Meat rabbits have been bred over years with meat production in mind. Their bodies are described as being "commercial" in type, that is, muscular or well-muscled (full of meat).
New Zealand rabbits are a quintessential meat-type rabbit.
According to Rabbit Production (Cheeke, Patton, Lukefahr and McNitt, 1987, pg 190), a weanling rabbit gains a pound for every 3 pounds of feed consumed. And generally speaking, you can expect the doe and her litter together to eat 3.5 - 4 pounds of feed per pound of the litter’s weight gain, up until market day. This research is based on the New Zealand White rabbit, which is most often raised in commercial rabbitries due to rapid weight gain and the desirability of the white pelt. Studies have not been done on other breeds.
New Zealand White fryers are typically 4 1/2 to 5 pounds live weight (market weight) by 8 weeks of age.
The New Zealand White, however, is not the only breed of meat rabbit, especially if you’re planning to raise rabbits in your backyard on a small scale for the needs of your family. Our family raises Rex rabbits (not listed), which don’t compete with New Zealands (or many of the other breeds listed below) for days-to-market. Rex youngsters are closer to 10 weeks old at 5 pounds. But we also chose Rex rabbits because of their lovely fur.
The weights of the following breeds top out at 10 1/2 pounds or more.
The All Rabbit Breeds page will give you a link to the breed’s national breed club.
These breeds are presented as "best choices" if you're interested in raising rabbits for their meat. They are big rabbits with meaty bodies.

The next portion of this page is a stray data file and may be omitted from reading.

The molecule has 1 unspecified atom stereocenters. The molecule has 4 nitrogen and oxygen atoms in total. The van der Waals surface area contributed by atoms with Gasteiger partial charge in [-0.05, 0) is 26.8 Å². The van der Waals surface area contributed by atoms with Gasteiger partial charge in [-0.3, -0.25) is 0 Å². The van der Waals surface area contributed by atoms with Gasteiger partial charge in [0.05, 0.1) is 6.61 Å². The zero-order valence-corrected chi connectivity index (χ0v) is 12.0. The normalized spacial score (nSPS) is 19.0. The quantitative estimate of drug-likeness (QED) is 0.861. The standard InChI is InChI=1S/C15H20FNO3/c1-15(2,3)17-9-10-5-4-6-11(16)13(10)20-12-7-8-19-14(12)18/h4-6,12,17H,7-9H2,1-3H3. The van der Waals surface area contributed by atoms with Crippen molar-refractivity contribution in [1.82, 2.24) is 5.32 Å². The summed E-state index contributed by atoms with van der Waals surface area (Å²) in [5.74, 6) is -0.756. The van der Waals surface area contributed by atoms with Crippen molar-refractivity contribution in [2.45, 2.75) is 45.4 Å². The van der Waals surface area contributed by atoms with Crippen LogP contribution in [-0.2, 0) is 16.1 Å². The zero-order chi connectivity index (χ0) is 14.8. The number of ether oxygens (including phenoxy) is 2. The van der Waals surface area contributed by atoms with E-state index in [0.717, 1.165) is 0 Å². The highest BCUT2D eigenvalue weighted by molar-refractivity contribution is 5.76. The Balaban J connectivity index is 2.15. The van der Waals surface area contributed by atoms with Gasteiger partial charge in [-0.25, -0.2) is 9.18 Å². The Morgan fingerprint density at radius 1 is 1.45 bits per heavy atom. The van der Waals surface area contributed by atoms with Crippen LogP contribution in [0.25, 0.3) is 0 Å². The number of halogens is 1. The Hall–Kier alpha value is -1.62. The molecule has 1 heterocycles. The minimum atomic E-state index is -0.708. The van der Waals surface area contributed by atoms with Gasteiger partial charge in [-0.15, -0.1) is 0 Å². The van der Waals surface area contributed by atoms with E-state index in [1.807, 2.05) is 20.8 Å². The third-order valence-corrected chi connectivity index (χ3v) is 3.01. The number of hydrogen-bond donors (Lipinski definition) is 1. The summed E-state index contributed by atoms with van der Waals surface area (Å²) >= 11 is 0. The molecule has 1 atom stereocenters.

But after these distinctions, every breed has something different to offer, most notably colors, as exemplified in the Crème d'Argent above.
There are still a few breeds not listed here that you might legitimately consider for raising rabbits for meat. These would be breeds you could say are fairly large, maybe 7 - 10 pounds, or so. Our dual-purpose Rex rabbits fall into this category. Consider one of these 'fairly large' breeds if you are particularly intrigued by something about the breed. Recognize that you will probably harvest the rabbits at, say, 4 pounds instead of 5.
The ARBA recognizes six super-economy-sized rabbit breeds. The standard of five of these giant rabbit breeds list no maximum weight, and the maximum for the 6th is 16 pounds.
The following giant breeds make fine meat rabbits as well, however keep in mind that the dress-out weight might not be as attractive as you might hope, due to the fact that giant rabbit breeds of necessity require heavier bone. They also require a bit more cage space, as well as feed.
We excluded the other 3 giant breeds from this discussion for these reasons:
But then again, a rabbit is a rabbit...
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